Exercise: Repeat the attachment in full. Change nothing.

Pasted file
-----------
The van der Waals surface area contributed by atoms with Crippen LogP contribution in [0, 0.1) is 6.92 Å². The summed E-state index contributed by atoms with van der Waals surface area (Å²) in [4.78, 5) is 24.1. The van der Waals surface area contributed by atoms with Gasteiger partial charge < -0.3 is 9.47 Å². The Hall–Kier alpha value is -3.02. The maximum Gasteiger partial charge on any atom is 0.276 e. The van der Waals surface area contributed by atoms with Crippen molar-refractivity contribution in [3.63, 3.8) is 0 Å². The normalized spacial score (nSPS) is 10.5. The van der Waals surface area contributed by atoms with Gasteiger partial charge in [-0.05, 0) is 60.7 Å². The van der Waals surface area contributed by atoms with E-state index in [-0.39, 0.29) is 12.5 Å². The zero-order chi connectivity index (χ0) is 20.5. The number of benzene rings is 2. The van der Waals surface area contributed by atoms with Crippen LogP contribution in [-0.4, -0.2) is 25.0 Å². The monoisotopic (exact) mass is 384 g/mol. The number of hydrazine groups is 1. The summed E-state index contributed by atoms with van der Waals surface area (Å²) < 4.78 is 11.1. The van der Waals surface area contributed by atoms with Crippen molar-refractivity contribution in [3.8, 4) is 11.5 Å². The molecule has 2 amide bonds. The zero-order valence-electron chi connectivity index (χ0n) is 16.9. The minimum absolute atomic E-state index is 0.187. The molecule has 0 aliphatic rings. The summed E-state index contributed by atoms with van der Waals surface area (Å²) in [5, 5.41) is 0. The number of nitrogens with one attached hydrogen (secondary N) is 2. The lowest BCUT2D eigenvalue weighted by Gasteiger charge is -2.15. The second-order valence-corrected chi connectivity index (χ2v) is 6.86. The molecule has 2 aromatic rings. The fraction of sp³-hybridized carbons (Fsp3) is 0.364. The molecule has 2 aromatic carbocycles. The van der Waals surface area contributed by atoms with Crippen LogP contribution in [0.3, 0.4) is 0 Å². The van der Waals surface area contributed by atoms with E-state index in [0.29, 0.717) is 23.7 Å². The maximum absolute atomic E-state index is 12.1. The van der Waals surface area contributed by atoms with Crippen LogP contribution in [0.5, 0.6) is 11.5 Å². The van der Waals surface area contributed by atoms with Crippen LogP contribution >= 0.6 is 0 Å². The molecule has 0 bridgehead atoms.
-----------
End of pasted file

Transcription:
The van der Waals surface area contributed by atoms with Crippen LogP contribution in [0, 0.1) is 6.92 Å². The summed E-state index contributed by atoms with van der Waals surface area (Å²) in [4.78, 5) is 24.1. The van der Waals surface area contributed by atoms with Gasteiger partial charge < -0.3 is 9.47 Å². The Hall–Kier alpha value is -3.02. The maximum Gasteiger partial charge on any atom is 0.276 e. The van der Waals surface area contributed by atoms with Crippen molar-refractivity contribution in [3.63, 3.8) is 0 Å². The normalized spacial score (nSPS) is 10.5. The van der Waals surface area contributed by atoms with Gasteiger partial charge in [-0.05, 0) is 60.7 Å². The van der Waals surface area contributed by atoms with E-state index in [-0.39, 0.29) is 12.5 Å². The zero-order chi connectivity index (χ0) is 20.5. The number of benzene rings is 2. The van der Waals surface area contributed by atoms with Crippen LogP contribution in [-0.4, -0.2) is 25.0 Å². The monoisotopic (exact) mass is 384 g/mol. The number of hydrazine groups is 1. The summed E-state index contributed by atoms with van der Waals surface area (Å²) < 4.78 is 11.1. The van der Waals surface area contributed by atoms with Crippen molar-refractivity contribution in [3.8, 4) is 11.5 Å². The molecule has 2 amide bonds. The zero-order valence-electron chi connectivity index (χ0n) is 16.9. The minimum absolute atomic E-state index is 0.187. The molecule has 0 aliphatic rings. The summed E-state index contributed by atoms with van der Waals surface area (Å²) in [5, 5.41) is 0. The number of nitrogens with one attached hydrogen (secondary N) is 2. The lowest BCUT2D eigenvalue weighted by Gasteiger charge is -2.15. The second-order valence-corrected chi connectivity index (χ2v) is 6.86. The molecule has 2 aromatic rings. The fraction of sp³-hybridized carbons (Fsp3) is 0.364. The molecule has 2 aromatic carbocycles. The van der Waals surface area contributed by atoms with Crippen LogP contribution in [0.3, 0.4) is 0 Å². The van der Waals surface area contributed by atoms with E-state index in [0.29, 0.717) is 23.7 Å². The maximum absolute atomic E-state index is 12.1. The van der Waals surface area contributed by atoms with Crippen LogP contribution in [0.5, 0.6) is 11.5 Å². The van der Waals surface area contributed by atoms with Crippen LogP contribution >= 0.6 is 0 Å². The molecule has 0 bridgehead atoms.